Skin substitutes are increasingly produced in tissue engineering, but still the understanding of the physiological skin revascularization process is lacking. To study in vivo conditions we recently introduced a mouse model, in which we already characterized the angiogenic changes within the wound bed and the skin graft. The aim of this study was to identify the origination of the vasculature during skin graft revascularization in vivo and to track vessel development over time.
We created a crossover wild-type/GFP skin transplantation model, in which each animal carried the graft from the other strain. The preparation of the modified dorsal skin fold chamber including cross-over skin grafting was performed in male C57BL/6J wild-type mice (n=5) and C57BL/6-Tg(ACTB-EGFP)1O sb/J mice (n=5). Intravital microscopy in 12 areas of wild-type and GFP skin grafts was performed daily over a time period of 10 days.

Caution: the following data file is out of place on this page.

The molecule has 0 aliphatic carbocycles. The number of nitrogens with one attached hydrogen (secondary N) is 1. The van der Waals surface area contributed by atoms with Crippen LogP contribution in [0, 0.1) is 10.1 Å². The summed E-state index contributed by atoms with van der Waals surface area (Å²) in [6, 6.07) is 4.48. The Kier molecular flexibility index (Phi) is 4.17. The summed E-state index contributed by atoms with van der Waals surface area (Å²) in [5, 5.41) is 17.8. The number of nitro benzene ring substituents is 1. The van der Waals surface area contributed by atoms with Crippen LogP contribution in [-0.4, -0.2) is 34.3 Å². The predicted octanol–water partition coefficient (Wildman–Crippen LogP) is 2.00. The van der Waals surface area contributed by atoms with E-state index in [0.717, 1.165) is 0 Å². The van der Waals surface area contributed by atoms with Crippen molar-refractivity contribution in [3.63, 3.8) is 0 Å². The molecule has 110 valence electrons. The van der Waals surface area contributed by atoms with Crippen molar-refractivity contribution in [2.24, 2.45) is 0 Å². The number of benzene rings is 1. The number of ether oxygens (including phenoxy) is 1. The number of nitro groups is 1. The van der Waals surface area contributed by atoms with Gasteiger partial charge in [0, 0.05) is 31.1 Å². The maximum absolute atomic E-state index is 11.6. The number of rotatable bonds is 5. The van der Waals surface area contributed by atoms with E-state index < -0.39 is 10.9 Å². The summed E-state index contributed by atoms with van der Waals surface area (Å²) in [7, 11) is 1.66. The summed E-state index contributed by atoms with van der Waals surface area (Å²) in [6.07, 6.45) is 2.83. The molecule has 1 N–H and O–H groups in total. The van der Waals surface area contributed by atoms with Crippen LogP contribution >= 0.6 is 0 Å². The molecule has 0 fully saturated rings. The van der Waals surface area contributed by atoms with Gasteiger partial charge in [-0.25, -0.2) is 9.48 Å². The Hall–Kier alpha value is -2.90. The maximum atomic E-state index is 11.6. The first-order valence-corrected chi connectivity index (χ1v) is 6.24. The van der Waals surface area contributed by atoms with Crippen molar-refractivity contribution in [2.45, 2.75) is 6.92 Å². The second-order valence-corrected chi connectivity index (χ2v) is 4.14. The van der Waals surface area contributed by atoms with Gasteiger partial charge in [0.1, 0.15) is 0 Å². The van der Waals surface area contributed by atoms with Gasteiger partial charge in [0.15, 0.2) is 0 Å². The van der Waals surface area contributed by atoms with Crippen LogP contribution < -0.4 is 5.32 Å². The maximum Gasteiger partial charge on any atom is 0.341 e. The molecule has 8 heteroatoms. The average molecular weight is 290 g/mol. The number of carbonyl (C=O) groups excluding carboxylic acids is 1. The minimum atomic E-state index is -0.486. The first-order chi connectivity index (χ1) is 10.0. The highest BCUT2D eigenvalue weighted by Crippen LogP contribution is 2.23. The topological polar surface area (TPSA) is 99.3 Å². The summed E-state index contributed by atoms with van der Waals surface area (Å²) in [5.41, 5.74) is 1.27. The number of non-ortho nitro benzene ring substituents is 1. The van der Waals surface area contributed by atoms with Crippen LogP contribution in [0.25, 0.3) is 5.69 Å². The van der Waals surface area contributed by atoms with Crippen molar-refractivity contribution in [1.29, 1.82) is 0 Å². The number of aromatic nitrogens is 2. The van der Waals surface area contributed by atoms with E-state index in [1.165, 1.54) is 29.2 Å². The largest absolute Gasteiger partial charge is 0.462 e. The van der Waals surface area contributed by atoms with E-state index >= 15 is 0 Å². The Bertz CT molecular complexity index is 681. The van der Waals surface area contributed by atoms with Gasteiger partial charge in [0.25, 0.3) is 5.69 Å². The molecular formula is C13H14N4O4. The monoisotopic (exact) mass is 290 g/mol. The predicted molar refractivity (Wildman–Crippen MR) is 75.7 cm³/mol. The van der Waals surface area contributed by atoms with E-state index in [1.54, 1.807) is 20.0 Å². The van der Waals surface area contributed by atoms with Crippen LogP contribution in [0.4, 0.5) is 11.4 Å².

Graft reperfusion started after 48-72 h. After reperfusion GFP-positive structures from the wound bed were visible in the graft capillaries with the highest density in the center of the graft. Overall, we observed a replacement of existing graft capillaries with vessels from the wound bed in 68% of the vessels. Of note, vessel replacement occurred in almost 100% of graft vessels in the periphery. Additionally, vessels within the graft showed a temporary angiogenic response between days 3-8, which originated predominantly from the autochthonous graft vasculature, but also contained already grown-in vessels from the wound bed.
These in vivo data indicate an early in-growth of angiogenic bed vessels into the existing vascular channels of the graft and subsequent centripetal replacement. Additionally we observed a temporary angiogenic response of the autochthonous capillaries of the skin graft with contribution from bed vessels. These findings further support the theory that sprouting angiogenesis from the wound bed in combination with the replacement of existing graft vessels are the key factors in skin graft taking. Thus, manufacturing of skin substitutes should be aimed at providing pre-formed vascular channels within the construct to improve vascularization.
Copyright © 2011 Elsevier Inc. All rights reserved.